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A weekly show where we endeavor to answer one of your big questions. This week, Alyssa Nitta asks, "Why are keypads on phones arranged in ascending order while keypads on calculators are the other way around?"
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Hi, I'm Craig. I'm arranged in ascending order and this is Mental Floss on Youtube. Today, I'm going to answer Alyssa Nitta's big question: why are keypads on phones arranged in ascending order while keypads on calculators are the other way around? 

So what Alyssa is referring to here is how phones tend to have the 1, 2, and 3 buttons in the top row and calculators do the opposite, the have 7, 8, and 9 in the top row. We can't know for sure why this is, but we do know that both the phone and the calculator keypads evolved from earlier versions of each technology.

Then the separate systems stuck before engineers had a chance to  standardize one keypad. But that's good, diversity is good. Come on guys it's the 90's. Let's get started!

*mental_floss intro music plays*

So, in order to answer this question...order, get it? Order? Ha!

I'm going to have to give you a little history on the phone and the calcualator. 

Rotary dial telephones were invented in the US during the early 1900's. The holes in the phone were numbered from one to nine in order with a zero after the nine. By the 60's push button phones with a keypad that we know today had taken over.

And some of those phones were shaped like pianos. Some were pink, for young girls because they were sexist back then.

Before push button phones were officially released, studies were conducted to determine what the most efficient keypad was.

The goal was to find the best way to arrange numbers so that there was few errors in dialing as possible. For example there was an article published in a 1955 issue of The Journal of Applied Psychology about this. It stated that, "People arrange numbers and letters in the order in which they normally read."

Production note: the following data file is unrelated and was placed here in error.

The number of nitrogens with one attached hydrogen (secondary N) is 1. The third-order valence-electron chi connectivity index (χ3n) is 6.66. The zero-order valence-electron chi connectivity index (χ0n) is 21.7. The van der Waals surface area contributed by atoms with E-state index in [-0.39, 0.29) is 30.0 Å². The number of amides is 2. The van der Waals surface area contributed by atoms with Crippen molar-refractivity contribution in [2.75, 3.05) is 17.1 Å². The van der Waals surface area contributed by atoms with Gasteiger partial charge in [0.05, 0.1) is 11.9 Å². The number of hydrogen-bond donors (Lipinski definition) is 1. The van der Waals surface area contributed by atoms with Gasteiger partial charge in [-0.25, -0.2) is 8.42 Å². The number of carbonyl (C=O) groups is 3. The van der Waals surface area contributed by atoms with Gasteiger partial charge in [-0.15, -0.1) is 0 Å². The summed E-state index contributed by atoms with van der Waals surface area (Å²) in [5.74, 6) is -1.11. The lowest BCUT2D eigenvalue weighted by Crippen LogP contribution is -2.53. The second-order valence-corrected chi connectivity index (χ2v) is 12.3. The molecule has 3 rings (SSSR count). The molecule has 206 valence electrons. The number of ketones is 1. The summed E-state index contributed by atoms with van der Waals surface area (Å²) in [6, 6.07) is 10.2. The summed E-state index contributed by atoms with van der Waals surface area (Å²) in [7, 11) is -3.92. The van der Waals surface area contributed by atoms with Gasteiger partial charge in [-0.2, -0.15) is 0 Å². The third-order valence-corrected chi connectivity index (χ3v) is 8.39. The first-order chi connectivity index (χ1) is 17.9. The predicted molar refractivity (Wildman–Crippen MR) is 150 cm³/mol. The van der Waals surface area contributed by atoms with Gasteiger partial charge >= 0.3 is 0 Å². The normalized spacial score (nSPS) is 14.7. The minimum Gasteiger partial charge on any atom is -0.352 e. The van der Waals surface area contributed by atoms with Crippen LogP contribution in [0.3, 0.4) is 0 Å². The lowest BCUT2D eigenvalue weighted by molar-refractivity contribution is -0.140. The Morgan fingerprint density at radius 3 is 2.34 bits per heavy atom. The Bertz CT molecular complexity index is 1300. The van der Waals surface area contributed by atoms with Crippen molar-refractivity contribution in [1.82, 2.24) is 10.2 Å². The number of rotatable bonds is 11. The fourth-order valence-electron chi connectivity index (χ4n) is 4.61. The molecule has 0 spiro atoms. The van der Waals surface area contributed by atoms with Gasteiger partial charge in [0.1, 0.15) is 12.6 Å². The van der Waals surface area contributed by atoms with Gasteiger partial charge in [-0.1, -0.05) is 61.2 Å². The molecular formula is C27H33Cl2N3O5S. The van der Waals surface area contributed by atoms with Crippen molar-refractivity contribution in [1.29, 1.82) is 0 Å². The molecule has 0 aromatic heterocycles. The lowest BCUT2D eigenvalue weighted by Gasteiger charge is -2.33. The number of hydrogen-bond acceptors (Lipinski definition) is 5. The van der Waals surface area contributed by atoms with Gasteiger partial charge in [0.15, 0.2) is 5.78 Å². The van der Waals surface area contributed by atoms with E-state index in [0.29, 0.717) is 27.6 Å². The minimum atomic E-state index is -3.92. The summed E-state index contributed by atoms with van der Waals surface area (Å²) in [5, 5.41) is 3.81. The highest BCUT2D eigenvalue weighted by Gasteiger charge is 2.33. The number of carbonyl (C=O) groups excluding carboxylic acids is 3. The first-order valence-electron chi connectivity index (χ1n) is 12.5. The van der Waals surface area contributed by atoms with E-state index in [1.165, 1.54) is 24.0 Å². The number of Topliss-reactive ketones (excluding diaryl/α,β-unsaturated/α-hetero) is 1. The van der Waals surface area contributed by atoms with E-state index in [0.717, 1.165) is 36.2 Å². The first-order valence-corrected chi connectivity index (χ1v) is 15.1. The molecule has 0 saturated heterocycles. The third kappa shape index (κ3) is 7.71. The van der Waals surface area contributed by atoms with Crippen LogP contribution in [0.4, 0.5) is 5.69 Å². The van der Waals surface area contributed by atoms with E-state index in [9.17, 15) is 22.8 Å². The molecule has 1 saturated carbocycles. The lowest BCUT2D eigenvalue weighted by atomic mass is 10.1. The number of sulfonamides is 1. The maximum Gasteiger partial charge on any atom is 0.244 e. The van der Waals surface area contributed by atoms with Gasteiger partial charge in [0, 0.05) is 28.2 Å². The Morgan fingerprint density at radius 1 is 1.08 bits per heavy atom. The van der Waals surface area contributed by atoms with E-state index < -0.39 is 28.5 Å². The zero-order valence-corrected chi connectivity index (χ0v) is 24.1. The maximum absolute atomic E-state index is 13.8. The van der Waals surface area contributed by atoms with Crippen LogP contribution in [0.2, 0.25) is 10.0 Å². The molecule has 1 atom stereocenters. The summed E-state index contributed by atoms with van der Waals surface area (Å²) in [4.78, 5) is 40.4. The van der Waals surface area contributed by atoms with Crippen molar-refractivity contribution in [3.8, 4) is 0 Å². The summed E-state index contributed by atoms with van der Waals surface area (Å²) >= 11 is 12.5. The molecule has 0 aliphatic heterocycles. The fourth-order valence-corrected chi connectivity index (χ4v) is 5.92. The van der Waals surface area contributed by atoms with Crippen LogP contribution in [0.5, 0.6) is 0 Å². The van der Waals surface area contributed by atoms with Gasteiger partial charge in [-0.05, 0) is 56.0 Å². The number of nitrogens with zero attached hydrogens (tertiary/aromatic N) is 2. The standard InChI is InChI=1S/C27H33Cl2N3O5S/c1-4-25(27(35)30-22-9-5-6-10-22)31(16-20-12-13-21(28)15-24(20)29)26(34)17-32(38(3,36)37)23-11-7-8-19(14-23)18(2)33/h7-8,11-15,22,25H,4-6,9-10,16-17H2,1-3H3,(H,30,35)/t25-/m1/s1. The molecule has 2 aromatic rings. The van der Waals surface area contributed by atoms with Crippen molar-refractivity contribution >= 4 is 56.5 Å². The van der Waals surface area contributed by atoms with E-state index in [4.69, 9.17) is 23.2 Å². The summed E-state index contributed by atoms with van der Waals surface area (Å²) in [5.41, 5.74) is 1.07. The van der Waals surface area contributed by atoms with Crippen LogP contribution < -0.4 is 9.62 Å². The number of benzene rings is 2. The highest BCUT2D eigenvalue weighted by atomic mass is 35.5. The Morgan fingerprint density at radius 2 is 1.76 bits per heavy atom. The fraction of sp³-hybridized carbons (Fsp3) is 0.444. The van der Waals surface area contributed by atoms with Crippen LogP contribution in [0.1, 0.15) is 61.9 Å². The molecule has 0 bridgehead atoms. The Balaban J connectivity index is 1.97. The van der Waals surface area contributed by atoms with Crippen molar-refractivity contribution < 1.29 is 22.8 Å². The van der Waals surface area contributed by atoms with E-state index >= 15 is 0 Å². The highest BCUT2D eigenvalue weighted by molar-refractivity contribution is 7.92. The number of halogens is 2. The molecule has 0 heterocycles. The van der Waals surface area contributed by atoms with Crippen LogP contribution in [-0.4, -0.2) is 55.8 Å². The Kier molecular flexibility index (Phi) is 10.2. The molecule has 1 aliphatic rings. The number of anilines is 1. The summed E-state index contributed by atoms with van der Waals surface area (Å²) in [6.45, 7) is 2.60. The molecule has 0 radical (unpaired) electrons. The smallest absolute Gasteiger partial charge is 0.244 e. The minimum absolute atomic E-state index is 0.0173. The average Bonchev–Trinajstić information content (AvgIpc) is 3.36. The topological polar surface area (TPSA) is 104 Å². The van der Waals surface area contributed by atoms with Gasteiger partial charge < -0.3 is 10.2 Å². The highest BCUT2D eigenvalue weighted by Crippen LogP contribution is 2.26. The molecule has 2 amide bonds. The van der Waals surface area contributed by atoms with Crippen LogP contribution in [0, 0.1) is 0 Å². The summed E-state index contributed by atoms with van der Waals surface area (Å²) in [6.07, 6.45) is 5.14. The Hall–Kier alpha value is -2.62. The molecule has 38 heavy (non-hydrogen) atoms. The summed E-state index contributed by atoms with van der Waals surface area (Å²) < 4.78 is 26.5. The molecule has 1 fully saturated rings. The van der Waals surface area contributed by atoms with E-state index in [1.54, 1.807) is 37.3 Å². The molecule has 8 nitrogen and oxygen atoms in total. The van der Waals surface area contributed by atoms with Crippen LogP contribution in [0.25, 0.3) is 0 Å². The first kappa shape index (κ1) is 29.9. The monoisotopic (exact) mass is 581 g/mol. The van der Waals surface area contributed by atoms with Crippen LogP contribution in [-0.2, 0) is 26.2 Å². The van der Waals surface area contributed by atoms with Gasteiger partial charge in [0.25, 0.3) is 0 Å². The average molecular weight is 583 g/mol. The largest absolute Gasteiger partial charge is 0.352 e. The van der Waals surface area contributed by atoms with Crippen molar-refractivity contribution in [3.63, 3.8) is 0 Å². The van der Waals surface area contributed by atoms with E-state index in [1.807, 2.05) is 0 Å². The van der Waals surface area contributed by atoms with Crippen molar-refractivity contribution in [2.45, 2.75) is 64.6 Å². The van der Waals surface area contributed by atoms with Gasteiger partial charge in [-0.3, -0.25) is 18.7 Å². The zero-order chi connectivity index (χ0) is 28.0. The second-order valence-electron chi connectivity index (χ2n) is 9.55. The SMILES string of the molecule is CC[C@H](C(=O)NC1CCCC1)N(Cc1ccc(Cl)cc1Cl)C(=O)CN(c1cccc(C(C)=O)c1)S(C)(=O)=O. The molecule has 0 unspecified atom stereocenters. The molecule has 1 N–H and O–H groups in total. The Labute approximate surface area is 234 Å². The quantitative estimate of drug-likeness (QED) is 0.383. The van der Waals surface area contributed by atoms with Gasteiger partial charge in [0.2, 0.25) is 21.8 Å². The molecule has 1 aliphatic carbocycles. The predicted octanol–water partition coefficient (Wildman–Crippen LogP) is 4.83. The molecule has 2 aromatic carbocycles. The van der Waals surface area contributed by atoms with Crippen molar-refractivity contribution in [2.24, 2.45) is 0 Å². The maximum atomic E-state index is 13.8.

At this point companies realized that there were so many possible combinations for button arrangement. Well yeah there was like, 9,9,9,9,9,9,9,9,9,9, many possible combinations. Well actually, numbers couldn't repeat so it's actually less than that but it was still a lot.

While doing trials of push button phones they couldn't try all the different possible arrangements, so they tested out combinations that made logical sense and ones that customers would expect.

According to a 1960's study conducted by Bell's Lab. People preferred a design that involved two rows of buttons that read horizontally.

In early trials people were able to dial those the fastest with the least amount of mistakes but companies went with the order we still use today because they consider it to be the simplest and most efficient. Despite the study.

Later in 1967, Texas Instruments made it's first hand held calculator prototype. Unlike the phone keypad that was already in use they installed buttons that had 7 through 9 in the top row. Cause, that's how they row. No, the pattern was inspired by desktop adding machines of the past.

By this time the two separate systems were established. People got used to them, and companies never saw a reason to switch to a standard keypad pattern.

If companies don't see a reason, it's not gonna be in season. I really forced that rhyme there. 

Thanks for watching mental_floss which is made with the help of all these nice people arranged in ascending order. If you have a big question of your own that you would like to be answered leave it below in the comments. 

Calc-u-later!